Help! I’ve Fallen and Can’t Get Up—The Natural Wine Edition (by Tom Wark)

Posted: May 16, 2013 by wynmaker in Cellars, Oenology, Vinification, Wine, Winemaking, Wineries, World wine news
Tags: , , , , , , , , , , , ,
How natural do you want it?

How natural do you want it?

It nearly time again for what now appears to be an annual celebration of unsubstantiated and unsupported claims and assertions about wine. It’s time again to denigrate 99% of the worlds wine and winemakers.

Of course, I’m talking about the coming RAW WINE FAIR, a celebration of “natural” wine taking place in London on May 19 and 20. On the cusp of this important occasion, I think it appropriate to examine some of the claims that are being made about the wines being featured at RAW that have been made by the event’s founder, Isabelle Legeron, MW. Ms. Legeron was recently interviewed in the Londonist and she took that opportunity to make a variety of claims not just about “natural” wine, but all other wines not considered “natural”.

According to Ms. Legeron:
“Once grapes are harvested and taken to the cellar, natural wine growers try to intervene as little as possible. They see their role more as guardians — guiding a process that occurs naturally — rather than as trying to force the grapes or juice into particular moulds responding to market demands or trends”

I’m wondering, do only “natural” winemakers attempt as little intervention as possible? Or are there non “natural” winemakers that take this approach? Also, isn’t the process of “guiding” anything but “natural”? Isn’t it really a case of “manipulation”?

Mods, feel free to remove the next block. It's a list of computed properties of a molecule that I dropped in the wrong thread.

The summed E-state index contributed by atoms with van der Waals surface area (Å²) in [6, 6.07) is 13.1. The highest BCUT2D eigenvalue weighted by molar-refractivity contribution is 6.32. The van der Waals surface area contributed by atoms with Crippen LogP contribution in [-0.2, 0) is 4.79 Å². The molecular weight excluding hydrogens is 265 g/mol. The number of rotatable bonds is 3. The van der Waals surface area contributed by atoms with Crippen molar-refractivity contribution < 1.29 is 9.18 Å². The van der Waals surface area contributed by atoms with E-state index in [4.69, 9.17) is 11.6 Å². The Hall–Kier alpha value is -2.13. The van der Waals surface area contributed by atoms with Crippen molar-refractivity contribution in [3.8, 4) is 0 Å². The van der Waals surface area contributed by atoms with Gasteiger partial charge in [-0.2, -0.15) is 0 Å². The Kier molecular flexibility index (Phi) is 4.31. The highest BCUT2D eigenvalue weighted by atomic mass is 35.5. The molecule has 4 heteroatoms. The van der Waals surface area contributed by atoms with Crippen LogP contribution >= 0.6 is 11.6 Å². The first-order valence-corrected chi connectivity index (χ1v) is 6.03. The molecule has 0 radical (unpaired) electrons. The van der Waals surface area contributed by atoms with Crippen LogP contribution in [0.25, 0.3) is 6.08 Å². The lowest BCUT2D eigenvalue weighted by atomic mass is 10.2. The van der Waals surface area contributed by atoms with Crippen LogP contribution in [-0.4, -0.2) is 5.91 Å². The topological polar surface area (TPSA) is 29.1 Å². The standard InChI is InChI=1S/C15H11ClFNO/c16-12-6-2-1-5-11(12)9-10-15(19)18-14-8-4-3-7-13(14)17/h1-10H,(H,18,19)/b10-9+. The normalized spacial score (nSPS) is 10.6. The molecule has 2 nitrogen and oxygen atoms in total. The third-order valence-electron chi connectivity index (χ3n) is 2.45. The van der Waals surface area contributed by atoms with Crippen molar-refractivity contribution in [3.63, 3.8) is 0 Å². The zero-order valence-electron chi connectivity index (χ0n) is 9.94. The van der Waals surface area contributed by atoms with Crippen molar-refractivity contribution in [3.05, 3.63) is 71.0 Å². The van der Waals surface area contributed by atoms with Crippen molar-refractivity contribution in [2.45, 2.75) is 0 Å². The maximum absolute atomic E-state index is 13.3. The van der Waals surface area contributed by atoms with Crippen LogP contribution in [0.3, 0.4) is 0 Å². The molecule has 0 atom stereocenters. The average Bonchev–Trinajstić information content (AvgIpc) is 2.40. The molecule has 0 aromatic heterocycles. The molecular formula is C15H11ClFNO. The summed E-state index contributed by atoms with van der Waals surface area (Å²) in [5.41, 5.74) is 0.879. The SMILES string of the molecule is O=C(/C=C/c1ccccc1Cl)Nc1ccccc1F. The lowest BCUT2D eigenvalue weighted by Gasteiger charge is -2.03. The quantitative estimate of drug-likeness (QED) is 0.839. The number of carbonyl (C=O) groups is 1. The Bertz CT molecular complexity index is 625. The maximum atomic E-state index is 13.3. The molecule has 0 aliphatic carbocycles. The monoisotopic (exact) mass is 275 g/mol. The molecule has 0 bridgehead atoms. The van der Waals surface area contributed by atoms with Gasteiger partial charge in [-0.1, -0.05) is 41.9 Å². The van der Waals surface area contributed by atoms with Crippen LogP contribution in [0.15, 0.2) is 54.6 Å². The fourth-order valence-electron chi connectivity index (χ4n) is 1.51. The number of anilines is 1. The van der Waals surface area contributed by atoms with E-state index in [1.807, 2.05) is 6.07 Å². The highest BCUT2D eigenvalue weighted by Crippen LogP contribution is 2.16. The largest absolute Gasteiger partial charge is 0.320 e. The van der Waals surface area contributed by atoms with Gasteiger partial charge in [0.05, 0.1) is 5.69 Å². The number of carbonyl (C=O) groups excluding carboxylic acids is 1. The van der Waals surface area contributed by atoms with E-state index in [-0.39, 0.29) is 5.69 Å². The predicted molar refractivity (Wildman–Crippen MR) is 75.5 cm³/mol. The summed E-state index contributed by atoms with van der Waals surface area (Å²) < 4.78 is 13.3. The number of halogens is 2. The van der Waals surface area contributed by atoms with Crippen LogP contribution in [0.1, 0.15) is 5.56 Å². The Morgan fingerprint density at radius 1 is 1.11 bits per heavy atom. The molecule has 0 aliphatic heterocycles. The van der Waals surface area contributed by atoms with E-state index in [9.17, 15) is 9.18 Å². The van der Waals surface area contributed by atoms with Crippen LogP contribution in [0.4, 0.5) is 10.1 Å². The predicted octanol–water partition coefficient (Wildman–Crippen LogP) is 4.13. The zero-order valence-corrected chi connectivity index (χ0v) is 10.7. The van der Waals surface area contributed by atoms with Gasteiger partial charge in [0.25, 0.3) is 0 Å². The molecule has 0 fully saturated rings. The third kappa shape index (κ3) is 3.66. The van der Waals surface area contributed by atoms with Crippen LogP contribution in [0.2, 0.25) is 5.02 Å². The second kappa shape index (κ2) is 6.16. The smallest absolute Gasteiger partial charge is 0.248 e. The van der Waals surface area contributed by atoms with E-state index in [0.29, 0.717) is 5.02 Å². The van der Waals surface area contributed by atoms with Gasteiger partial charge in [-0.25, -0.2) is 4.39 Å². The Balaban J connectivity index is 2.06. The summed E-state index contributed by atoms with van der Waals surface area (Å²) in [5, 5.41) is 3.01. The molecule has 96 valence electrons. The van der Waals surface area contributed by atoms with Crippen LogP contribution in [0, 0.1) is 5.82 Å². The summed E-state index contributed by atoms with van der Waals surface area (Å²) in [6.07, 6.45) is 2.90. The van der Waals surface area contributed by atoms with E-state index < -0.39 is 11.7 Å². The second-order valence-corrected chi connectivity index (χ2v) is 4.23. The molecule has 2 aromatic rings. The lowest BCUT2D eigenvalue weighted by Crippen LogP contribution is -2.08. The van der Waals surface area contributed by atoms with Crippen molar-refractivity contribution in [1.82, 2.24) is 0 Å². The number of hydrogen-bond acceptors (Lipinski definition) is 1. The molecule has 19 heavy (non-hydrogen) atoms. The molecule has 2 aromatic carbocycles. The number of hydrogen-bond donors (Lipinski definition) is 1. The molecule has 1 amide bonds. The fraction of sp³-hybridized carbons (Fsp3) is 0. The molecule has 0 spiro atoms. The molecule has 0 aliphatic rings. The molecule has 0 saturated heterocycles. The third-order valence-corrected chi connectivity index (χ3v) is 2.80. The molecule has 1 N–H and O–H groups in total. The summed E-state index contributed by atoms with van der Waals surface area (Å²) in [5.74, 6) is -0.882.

According to Ms. Legeron:
“I like wine that is alive and unmanipulated, characteristics that are surprisingly hard to come by in modern winemaking. I don’t like wines that are worked: heavily extracted, oaky, manipulated, squeaky clean and boring.”

Just how hard to come by are wines that are “alive”? What does “Alive” mean? Do only “natural” wines qualify as being “alive”? How many of the world’s wines, particularly those produced by the thousands of small artisan producers around the globe that do not claim their wines are “natural”, have you tasted in order to declare that finding wines with “alive” and “unmanipulated” characteristics are hard to find? Or are you really just making this up and offering an unsupported assertion?

According to Ms. Legeron:
“the vast majority of natural wine I come across is not only not faulty, but is deliciously complex and shows far more interesting taste profiles than conventional wine. To be frank, this isn’t really surprising either — if, as you would do in conventional winemaking, you kill off all your native bacteria and yeasts to then add lab-bred ones that have been developed to show specific aromas, you will necessarily have less complex aromatics than if nature — with its infinitesimal variations — is involved.“

Read on …

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